Across Down 1. It returns just before spring: Abbr. : DST4. Univ. parts : DEPTS9. Black-and-white treat : OREO13. Sends an invitation for : ASKSTO19. Cell material : RNA20. Independently : APART21. Fur fighters? : PETA22. Combs : SCOURS23. Wooden arts-and-crafts piece : POPSICLESTICK26. Fantasy land : NARNIA27. "Fingers crossed!" : HOPESO28. "Sprechen ___ Deutsch?" : SIE29. Great American Ball Park team : THEREDS31. Collector's ___ : ITEM32. Quaint social occasion : TUPPERWAREPARTY38. Kind of poem : LYRIC40. ___ Bo : TAE41. "I almost forgot ..." : OHYES42. Positive response : IAM43. Work : OPUS45. "Hands off!" : MINE46. Pre-euro coin : PESETA49. Shoelace alternative : VELCROSTRAP55. Get the message, say : DECODE56. With equal frequency : ASOFTEN57. Streak : RUN58. Cigar type : CHEROOT60. "Borrowed" : STOLE61. Titter : HEHE62. Modern "Carpe diem" : YOLO63. Locale for phalanges : TOE65. Cry that's a homophone of 81-Across : EEK66. Tool for reproduction : XEROXMACHINE71. "Heaven and earth in miniature," per a Chinese proverb : MAN73. Expressions of disgust : EWS75. Sole : LONE76. Marco ___ (shirt sold on Rubio's website) : POLO77. Come to an end : CEASE79. Shenanigans : HIJINKS81. Barely make, with "out" : EKE82. Appetizer : STARTER84. Section of a foreign travel guide, maybe : TABOOS85. Hybrid outdoor game : FRISBEEGOLF87. Prepared : GOTSET88. Fatty cut of fish at a sushi bar : TORO90. Named, informally : IDED91. Where, to Cato : UBI92. Burrowing insect : BORER93. ___ glance : ATA94. Convulsion : SPASM99. Reagan, with "the" : TEFLONPRESIDENT105. Prefix with cumulus : ALTO106. Identifying lines at the bottoms of pages : FOOTERS107. Certain hosp. exam : MRI108. Caught sight of : ESPIED110. Ungraceful : GAUCHE111. Fixture in many a basement : PINGPONGTABLE116. Emulated one of Old MacDonald's animals : OINKED117. One that's out of one's head? : IDEA118. Response to "Who goes there?" : ITISI119. Poorly : ILL120. Brotherhood and sisterhood : ORDERS121. Neophyte, in modern slang : NOOB122. Cartridge filler : TONER123. Convened : SAT 1. Self-help guru who wrote "Life Code" : DRPHIL2. Hoity-toity : SNOOTY3. Jake of CNN : TAPPER4. Place for a throne : DAIS5. World Showcase site : EPCOT6. Hang (around) : PAL7. Take unwanted steps? : TRESPASS8. Line at the zoo : STRIPE9. Elect : OPT10. King, in Portugal : REI11. Series finale? : ETC12. Image on the Connecticut state quarter : OAKTREE13. Grant portrayer on TV : ASNER14. Line of cliffs : SCARP15. Land in two pieces? : KOREA16. Ingredient that's been left out? : SUNDRIEDTOMATO17. Pertaining to Pennsylvania, Ohio and West Virginia, e.g. : TRISTATE18. Spanish she-bear : OSA24. One for two of four : SEMI25. Show (out) : SEE30. "___ a real nowhere man ..." : HES33. Complete reversal : UTURN34. Source of the names of two months : ROMANEMPERORS35. Trounce : WHIP36. "Atlas Shrugged" author Rand : AYN37. Soprano Sumac : YMA39. Think piece? : CORTEX44. Writer of the line "Ah, distinctly I remember it was in the bleak December" : POE46. Leader elected in 1946 : PERON47. Prefix with tourism : ECO48. Fossil fuel residue : SOOT49. Still-life object : VASE50. First name in cosmetics : ESTEE51. Discoverer's cry : LOOKWHATIFOUND52. Org. of the Argonauts and the Alouettes : CFL53. Some natural history museum displays, for short : TREXES54. Tributary of the Rhine : RUHR55. Substation? : DELI58. The four seasons and others : CYCLES59. Brown-and-white treat : HOHO61. Start of many a bumper sticker : HONK64. Backing at a business meeting? : EASEL67. "Four Quartets" poet : ELIOT68. Two 1980s White House personages : RONS69. Isao of the P.G.A. : AOKI70. Online greetings : ECARDS72. Toy brand with soft sales? : NERF74. Genealogical grouping, informally : SIBS78. Bit of a joule : ERG80. Average guy : JOE82. French city said to have given its name to a car : SEDAN83. Bit of gymwear : TEE84. Start of a concession : TOBEFAIR85. Unoccupied : FREE86. Start eating : BITEINTO87. Inner feeling : GUT88. Court technique : TOPSPIN89. Bobby in skates : ORR92. "It's f-f-freezing!" : BRR93. Artful : ADROIT95. Daddy : PAPA96. Crime stories? : ALIBIS97. "Streetcar" call : STELLA98. You could have it in any color you wanted, as long as it was black : MODELT100. "Two Treatises of Government" philosopher : LOCKE101. Smallest slice of a pie chart, maybe : OTHER102. Must have : NEEDS103. Scapegrace : IMP104. Facetious response to "Describe yourself in three adjectives" : TERSE109. Recipe instruction : STIR110. Sticky stuff : GOO112. Line at a wedding : IDO113. Role for Keanu Reeves : NEO114. Chatter : GAB115. Ingredient in a white lady : GIN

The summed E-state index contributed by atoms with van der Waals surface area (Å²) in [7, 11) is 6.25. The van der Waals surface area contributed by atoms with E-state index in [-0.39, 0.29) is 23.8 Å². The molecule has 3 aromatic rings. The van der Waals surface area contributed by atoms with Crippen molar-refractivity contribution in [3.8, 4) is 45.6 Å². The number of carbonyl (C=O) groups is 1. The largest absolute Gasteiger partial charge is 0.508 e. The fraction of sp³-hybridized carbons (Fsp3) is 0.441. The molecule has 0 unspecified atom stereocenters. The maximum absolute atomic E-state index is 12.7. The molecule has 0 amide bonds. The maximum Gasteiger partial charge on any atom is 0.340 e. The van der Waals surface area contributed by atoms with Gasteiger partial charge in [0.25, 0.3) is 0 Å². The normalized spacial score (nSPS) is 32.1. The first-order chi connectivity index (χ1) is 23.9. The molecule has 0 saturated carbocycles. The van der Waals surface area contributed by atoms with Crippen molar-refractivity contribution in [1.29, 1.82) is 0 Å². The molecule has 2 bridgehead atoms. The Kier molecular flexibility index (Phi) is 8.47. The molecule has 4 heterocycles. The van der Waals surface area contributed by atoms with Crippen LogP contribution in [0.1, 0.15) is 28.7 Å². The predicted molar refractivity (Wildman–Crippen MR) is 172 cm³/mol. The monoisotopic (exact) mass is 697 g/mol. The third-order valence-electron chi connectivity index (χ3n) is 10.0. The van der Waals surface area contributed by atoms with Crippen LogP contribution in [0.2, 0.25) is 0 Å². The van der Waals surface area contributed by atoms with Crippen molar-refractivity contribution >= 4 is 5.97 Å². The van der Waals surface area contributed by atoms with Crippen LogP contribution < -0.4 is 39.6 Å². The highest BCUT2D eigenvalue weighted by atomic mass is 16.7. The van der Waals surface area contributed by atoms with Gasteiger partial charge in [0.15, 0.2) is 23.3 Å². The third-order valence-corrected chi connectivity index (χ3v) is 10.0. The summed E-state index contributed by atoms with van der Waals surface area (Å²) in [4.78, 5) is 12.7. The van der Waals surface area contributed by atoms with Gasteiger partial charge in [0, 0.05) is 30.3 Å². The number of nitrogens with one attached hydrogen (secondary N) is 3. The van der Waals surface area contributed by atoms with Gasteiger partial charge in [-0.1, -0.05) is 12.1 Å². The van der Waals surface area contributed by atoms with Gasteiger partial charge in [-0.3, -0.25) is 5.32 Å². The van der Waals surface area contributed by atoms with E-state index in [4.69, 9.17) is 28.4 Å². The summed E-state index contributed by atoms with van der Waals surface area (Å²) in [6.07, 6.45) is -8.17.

Answer summary: 13 unique to this puzzle, 1 debuted here and reused later, 1 unique to Shortz Era but used previously.